About the Retrospect show…
Simon Mee/ Chalk and Charcoal
To talk about art and personal journeys seems as predictable as discussing football and “off field antics”, but despite my fear of clichés and large drunken men in football shorts I have had to embrace the former (definitely not the latter).
The artwork in “Chalk and charcoal” is important to me as it represents the last two years in which I have sought to re-examine what I do and to re-focus on what I believe is most important to me personally and artistically. This has resulted in drawings inspired by old images, photos, postcards and illustrations executed in chalk and charcoal. As artworks I feel they have become increasingly personal and reflective using the poetry of nuanced tone, line and decoration.
The drawing “Rosie is relative” typifies this, with its reference to “Rosie is my relative” by Gerald Durrell and his environmental championing and Buddhism. “Rosie is Relative” represents in many ways my personal journey, it both acknowledges and teases my own previous antipathy of all things Zen and Buddhist. This is significant as I believe that one of the significant differences in my new work is compassion. I represent this through the depiction of the Dharma wheel and Golden Hat Monk who faces east.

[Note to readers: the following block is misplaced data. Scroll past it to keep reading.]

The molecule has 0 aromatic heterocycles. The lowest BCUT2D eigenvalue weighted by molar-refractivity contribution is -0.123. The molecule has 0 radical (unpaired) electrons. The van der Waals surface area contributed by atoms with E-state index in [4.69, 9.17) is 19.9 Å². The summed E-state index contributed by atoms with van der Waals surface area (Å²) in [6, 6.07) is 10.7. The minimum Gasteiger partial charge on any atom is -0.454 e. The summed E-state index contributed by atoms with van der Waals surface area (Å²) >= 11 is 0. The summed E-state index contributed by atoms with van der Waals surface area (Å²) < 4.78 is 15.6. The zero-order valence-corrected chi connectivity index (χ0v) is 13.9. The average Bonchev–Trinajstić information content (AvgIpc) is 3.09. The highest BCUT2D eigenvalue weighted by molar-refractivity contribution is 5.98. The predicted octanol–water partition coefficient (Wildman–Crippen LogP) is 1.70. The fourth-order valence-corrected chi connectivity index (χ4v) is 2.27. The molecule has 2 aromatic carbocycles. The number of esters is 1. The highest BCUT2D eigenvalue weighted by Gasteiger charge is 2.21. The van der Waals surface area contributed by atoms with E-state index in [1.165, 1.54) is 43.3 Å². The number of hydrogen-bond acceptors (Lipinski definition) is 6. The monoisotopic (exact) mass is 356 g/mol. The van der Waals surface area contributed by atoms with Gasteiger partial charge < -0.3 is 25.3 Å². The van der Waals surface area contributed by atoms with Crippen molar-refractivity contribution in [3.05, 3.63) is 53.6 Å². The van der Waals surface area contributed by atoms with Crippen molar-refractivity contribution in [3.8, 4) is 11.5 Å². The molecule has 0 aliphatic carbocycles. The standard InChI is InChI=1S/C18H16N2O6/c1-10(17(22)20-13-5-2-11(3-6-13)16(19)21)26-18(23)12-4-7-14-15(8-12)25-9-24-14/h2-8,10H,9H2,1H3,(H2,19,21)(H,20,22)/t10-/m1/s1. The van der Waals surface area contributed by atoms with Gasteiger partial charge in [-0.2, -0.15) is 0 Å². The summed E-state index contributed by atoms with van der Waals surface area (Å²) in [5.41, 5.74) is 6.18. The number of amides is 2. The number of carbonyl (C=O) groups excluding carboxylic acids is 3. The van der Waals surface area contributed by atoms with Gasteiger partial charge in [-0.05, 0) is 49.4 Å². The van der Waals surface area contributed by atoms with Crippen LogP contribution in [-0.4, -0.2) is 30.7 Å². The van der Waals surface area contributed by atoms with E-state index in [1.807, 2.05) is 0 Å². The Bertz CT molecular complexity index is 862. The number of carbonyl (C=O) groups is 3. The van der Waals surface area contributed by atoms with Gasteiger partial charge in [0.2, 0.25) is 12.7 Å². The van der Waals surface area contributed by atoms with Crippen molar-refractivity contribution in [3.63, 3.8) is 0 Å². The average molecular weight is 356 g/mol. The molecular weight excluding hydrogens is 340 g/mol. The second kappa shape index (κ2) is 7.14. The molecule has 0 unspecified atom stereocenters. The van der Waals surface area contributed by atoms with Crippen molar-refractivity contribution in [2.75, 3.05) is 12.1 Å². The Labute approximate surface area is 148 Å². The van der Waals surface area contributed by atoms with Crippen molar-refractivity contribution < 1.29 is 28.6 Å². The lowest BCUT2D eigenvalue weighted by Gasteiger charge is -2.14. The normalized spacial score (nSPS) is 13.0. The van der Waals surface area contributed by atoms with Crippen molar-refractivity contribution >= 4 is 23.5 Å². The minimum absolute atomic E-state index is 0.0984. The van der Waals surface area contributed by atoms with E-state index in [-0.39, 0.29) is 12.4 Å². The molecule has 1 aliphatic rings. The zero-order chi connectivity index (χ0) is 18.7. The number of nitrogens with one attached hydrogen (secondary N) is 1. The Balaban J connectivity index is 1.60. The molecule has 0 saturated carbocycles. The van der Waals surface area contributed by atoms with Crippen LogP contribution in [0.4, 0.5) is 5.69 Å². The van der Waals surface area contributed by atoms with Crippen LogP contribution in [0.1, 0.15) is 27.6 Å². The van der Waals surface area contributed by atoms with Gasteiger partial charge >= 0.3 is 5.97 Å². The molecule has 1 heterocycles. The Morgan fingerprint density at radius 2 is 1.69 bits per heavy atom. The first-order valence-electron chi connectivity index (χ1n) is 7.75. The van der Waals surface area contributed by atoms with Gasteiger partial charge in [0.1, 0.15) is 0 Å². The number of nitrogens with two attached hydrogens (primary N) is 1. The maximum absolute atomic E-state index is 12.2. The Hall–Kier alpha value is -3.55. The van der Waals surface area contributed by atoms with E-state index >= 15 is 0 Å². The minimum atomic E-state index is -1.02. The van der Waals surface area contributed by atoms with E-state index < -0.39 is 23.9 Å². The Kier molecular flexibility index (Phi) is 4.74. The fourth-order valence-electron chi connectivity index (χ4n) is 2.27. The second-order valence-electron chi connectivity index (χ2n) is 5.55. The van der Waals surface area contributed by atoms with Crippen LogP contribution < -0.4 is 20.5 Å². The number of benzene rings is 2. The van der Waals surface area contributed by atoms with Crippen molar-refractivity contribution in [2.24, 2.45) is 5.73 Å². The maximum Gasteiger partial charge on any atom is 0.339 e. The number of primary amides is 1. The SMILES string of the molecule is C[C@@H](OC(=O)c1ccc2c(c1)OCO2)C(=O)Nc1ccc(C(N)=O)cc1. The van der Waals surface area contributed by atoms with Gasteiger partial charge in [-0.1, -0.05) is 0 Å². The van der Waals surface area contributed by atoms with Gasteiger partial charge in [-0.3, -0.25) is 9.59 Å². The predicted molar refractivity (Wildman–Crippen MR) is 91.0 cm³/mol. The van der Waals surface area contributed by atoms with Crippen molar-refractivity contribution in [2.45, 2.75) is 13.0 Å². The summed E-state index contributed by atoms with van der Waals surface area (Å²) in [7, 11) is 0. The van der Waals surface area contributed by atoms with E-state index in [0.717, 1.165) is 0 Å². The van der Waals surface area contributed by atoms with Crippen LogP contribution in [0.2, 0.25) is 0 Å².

I use imagery a source, or site, in which to deal with humanity and its actions. These images either are postcards, images from books or an idea that I have to collage together from images that I can source from books and the computer. The image has to have something in it that elicits an instinctual reaction or idea. I have previously focused not on a triumphal humanity, or tragic hero, but on the “less than ideal human”, or but the absurd failure (the Woody Allen within). Thus the classical and religious subject matter is ideally appropriate given its links humanism and focus on human dramas, as a way of focusing on the less than ideal human.
The problem of expressing human failure is that “Expression” itself is a problematic in the wake of modernism, postmodernism and the altermodern. Even horror becomes boring if repeated endlessly, like living next to a train track- after a while you get used to the sound.
This does not remove the desire or need to express from myself or others. I attempt to deal with this problem of how to express, and my need to express, by trying to create an experience that is much like a journey -mixing sincerity, allegory, humour and horror to create works that shift in meaning. Seducing the viewer into approaching emotions or issues that would difficult to approach directly and then attempting to keep them viewer off-balance.